The Agony and the Ecstasy: In Memory of Prince
    • THURSDAY, APRIL 21, 2016

    • Posted by: Don Saas

    On 4/21, music icon Prince passed away at the age of 57.


    You can't overstate the impact that Prince had on popular music for the last 30 years. One of the greatest guitarists to ever live. A transcendent fusion of sexuality, soul, and every pop influence of the past, present, and future. An artist always standing up for artists rights and pushing the boundaries of the frontiers of digital music consumption. Gave the greatest Super Bowl halftime show of all time. Proved that masculinity is what a man wants it to be and not what the patriarchy says it has to be.

    Losing Prince hurts so much because, like the loss of David Bowie four months ago, Prince's legacy will extend further than his music (though having one of the richest catalogues in the history of popular music is an integral part of that legacy as well). Prince was the consummation of the pop fantasy. He was a living, breathing embodiment of the idea that we can be bigger than ourselves, we can filter our desires and fantasies into a version of ourselves that is us at our very best. We don't have to subsume our personality to the expectations of society at large.

    And Prince lived out that fantasy through his music. "Little Red Corvette" is about the sexiest one night stand you've never had (and also one of the most clever lyrical puns for the female anatomy ever made). Prince lived that fantasy out through the way he dressed. He was glam when glam rock was dead. He was androgynous and queer despite being one of the most famous, heterosexual lovers on the planet. And through all elements of his public persona, Prince was a reminder that you are who you want to be and you shouldn't make time for anybody that says differently.

    For women who wanted a pop star who was in tune with their sexual desires and for queer men who wanted an affirmation that masculinity wasn't the rigid definitions they'd been given their whole lives to anybody out there who just never quite fit in, Prince was your patron saint. There was nobody else like Prince, and we'll never anybody else like him.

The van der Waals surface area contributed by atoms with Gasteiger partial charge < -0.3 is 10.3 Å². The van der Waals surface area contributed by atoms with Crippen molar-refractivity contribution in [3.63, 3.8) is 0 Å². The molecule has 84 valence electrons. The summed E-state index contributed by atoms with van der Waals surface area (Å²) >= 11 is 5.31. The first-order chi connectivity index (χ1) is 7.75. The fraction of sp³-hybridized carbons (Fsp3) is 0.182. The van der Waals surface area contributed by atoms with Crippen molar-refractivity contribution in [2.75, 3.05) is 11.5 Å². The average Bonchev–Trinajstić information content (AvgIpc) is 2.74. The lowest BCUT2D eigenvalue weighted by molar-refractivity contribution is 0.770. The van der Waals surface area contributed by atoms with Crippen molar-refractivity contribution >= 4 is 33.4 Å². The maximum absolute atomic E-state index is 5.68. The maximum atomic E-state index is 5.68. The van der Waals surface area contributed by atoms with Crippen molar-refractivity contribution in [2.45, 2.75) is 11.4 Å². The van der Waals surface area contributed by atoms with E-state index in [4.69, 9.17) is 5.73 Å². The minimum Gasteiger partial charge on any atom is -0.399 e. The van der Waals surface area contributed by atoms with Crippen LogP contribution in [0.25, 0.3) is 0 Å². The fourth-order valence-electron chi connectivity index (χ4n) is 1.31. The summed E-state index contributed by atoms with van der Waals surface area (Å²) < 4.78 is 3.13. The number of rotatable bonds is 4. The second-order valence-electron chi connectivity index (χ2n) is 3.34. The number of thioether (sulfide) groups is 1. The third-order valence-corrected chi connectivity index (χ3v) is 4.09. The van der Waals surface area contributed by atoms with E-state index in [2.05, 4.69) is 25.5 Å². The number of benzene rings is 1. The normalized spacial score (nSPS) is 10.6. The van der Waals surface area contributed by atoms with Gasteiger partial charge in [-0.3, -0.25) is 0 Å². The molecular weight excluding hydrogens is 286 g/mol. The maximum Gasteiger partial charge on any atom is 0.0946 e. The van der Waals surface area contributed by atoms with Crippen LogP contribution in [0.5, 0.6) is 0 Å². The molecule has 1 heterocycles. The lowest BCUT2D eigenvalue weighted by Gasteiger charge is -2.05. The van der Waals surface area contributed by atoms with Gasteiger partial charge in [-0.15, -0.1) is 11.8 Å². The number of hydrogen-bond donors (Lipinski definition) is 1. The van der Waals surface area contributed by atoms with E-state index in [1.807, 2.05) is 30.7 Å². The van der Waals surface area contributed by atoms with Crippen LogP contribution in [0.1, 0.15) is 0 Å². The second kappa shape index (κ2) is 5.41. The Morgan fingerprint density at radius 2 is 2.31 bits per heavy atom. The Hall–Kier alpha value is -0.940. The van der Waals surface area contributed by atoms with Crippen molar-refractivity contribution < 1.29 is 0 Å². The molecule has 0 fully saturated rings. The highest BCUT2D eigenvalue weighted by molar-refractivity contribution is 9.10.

And all of that praise is true and we've barely mentioned the music. Any list of the greatest album not just of the 80s but of all time that doesn't include Purple Rain somewhere in the top 10 isn't worth paying attention to. "When Doves Cry" might be the sexiest song ever written, and when Prince starts wailing halfway through the track, he doesn't even sound human. He captures the ecstasy and the agony in a single moment of pure pop transcendence. 1999 created the entire language of dance pop as we understand it in 2016. He wrote "Nothing Compares 2 U" nearly a decade before Sinead O'Connor would turn it into one of the biggest hits of the 90s. He took my favorite Beatles song (aka my favorite song by my favorite band in the history of music), "While My Guitar Gently Weeps," and made it better at the induction ceremony for the late George Harrison in the Rock & Roll Hall of Fame. There wasn't a genre that Prince couldn't get his hands on and make better by the virtue of his presence. The only other two artists who can make similar claims are Bowie and Miles Davis.

    And Prince was only 57 years old. He'd been hospitalized for the flu earlier this month, but nobody saw this coming for another decade or two. You were one of a kind, Prince. And we'll miss you, and the world will mourn you for a long time to come.

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